Set for the season

Set for the season

Payal Khandwala was always inclined towards art and painting, but due to the lack of having nothing interesting in her wardrobe, one day she took it up as a challenge to design her own clothes. Little did she expect to be featured in Lakme Fashion Week and turn into a well-known brand.

“I hold a fashion and arts degree, and I have my mother and grandmother to thank
for passing down the talent. They would both stitch clothes and paint, and that has
been passed on to me. My six-year-old daughter also helps me with my work. She’s always there to tell me what’s good and bad,” says Payal.

Her daughter hopes to own Payal’s entire wardrobe one day. As a painter, colour and structure have always been the centre of her storytelling. Much like her art, the prism with which she sees fashion is distinctive.

She explains, “I like to keep it simple with my designs. I’m inspired by everything around me — the textiles, travel, architecture and other artists — but the key focus for my designs are the colour and proportion. It’s important for me to bring out the emotions in a person with colour and be able to use simple geometry, draping and pleating to manipulate the proportion.”

Her background in fine arts and fashion coupled with her cultural influences growing
up in Mumbai, schooling at Parsons, New York and in Barcelona gives her an inimitable perspective.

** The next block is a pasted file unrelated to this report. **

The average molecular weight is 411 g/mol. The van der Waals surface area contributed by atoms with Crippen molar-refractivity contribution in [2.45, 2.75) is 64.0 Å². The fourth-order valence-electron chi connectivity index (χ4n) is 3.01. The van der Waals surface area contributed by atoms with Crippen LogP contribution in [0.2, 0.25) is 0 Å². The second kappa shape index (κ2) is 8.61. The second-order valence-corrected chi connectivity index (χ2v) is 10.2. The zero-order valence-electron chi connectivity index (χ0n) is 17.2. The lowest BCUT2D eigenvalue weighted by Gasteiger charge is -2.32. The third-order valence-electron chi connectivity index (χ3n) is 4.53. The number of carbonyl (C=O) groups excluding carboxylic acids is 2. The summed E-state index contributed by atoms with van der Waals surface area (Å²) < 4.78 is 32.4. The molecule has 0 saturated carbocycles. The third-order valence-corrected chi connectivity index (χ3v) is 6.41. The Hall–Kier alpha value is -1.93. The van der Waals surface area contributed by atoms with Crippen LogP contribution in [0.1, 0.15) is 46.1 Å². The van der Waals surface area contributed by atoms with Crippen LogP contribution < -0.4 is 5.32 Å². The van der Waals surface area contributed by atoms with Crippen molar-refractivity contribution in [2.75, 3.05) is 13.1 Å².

Her sensibility intuitively marries all these references to create aesthetics that are
global but with an inherently Indian soul.She believes as long as one can understand her philosophy of clothes, they’ll be able to connect to her audience. Payal’s work is relaxed, timeless and simple.

Immersed in our rich legacy of colour, she wants to embrace a modern touch with the designs. She further drapes, twists, loops, pleats and tucks to sculpt the clothing around the body.

She describes her autumn/winter collection as “something that’s comfortable and stylish with a traditional and modern touch to it”.

She further explains, “I want people to be able to relate to the clothes as something they can buy for their wardrobe needs — from dinners to picking up your child from school to big fat Indian weddings. The designs are in such a way that you can wear them again for other occasions.”

With thoughtful and comfortable separates, Payal’s new collection rediscovers the elegant, old world charm of India but in an entirely modern context.  And although at its core, the house aesthetic is rooted in tradition, they break free from its predictable cultural references. When asked about her goals, she says, “I want to be able to transcend geographical boundaries and be able to represent our country on a global level.”

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